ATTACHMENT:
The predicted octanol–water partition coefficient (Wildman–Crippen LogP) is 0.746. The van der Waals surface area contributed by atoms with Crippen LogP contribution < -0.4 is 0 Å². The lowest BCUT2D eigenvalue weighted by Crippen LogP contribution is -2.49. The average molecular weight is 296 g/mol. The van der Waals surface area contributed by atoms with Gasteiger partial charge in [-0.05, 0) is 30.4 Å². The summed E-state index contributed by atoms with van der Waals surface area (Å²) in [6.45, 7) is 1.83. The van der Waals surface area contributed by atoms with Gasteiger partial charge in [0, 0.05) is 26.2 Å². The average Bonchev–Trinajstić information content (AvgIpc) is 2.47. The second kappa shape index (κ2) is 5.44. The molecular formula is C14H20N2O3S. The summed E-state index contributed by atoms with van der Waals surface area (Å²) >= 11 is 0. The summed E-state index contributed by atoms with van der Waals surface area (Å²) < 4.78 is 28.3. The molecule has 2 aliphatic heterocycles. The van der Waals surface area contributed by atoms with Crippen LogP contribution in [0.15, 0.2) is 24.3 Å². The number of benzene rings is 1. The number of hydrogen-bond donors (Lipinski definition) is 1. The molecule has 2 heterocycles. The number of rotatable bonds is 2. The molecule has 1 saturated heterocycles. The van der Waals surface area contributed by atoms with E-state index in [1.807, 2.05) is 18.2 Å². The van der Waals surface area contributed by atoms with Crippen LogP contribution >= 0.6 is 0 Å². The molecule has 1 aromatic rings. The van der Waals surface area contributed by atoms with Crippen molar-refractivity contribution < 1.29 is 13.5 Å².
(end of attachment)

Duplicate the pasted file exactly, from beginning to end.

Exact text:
The predicted octanol–water partition coefficient (Wildman–Crippen LogP) is 0.746. The van der Waals surface area contributed by atoms with Crippen LogP contribution < -0.4 is 0 Å². The lowest BCUT2D eigenvalue weighted by Crippen LogP contribution is -2.49. The average molecular weight is 296 g/mol. The van der Waals surface area contributed by atoms with Gasteiger partial charge in [-0.05, 0) is 30.4 Å². The summed E-state index contributed by atoms with van der Waals surface area (Å²) in [6.45, 7) is 1.83. The van der Waals surface area contributed by atoms with Gasteiger partial charge in [0, 0.05) is 26.2 Å². The average Bonchev–Trinajstić information content (AvgIpc) is 2.47. The second kappa shape index (κ2) is 5.44. The molecular formula is C14H20N2O3S. The summed E-state index contributed by atoms with van der Waals surface area (Å²) >= 11 is 0. The summed E-state index contributed by atoms with van der Waals surface area (Å²) < 4.78 is 28.3. The molecule has 2 aliphatic heterocycles. The van der Waals surface area contributed by atoms with Crippen LogP contribution in [0.15, 0.2) is 24.3 Å². The number of benzene rings is 1. The number of hydrogen-bond donors (Lipinski definition) is 1. The molecule has 2 heterocycles. The number of rotatable bonds is 2. The molecule has 1 saturated heterocycles. The van der Waals surface area contributed by atoms with E-state index in [1.807, 2.05) is 18.2 Å². The van der Waals surface area contributed by atoms with Crippen LogP contribution >= 0.6 is 0 Å². The molecule has 1 aromatic rings. The van der Waals surface area contributed by atoms with Crippen molar-refractivity contribution < 1.29 is 13.5 Å².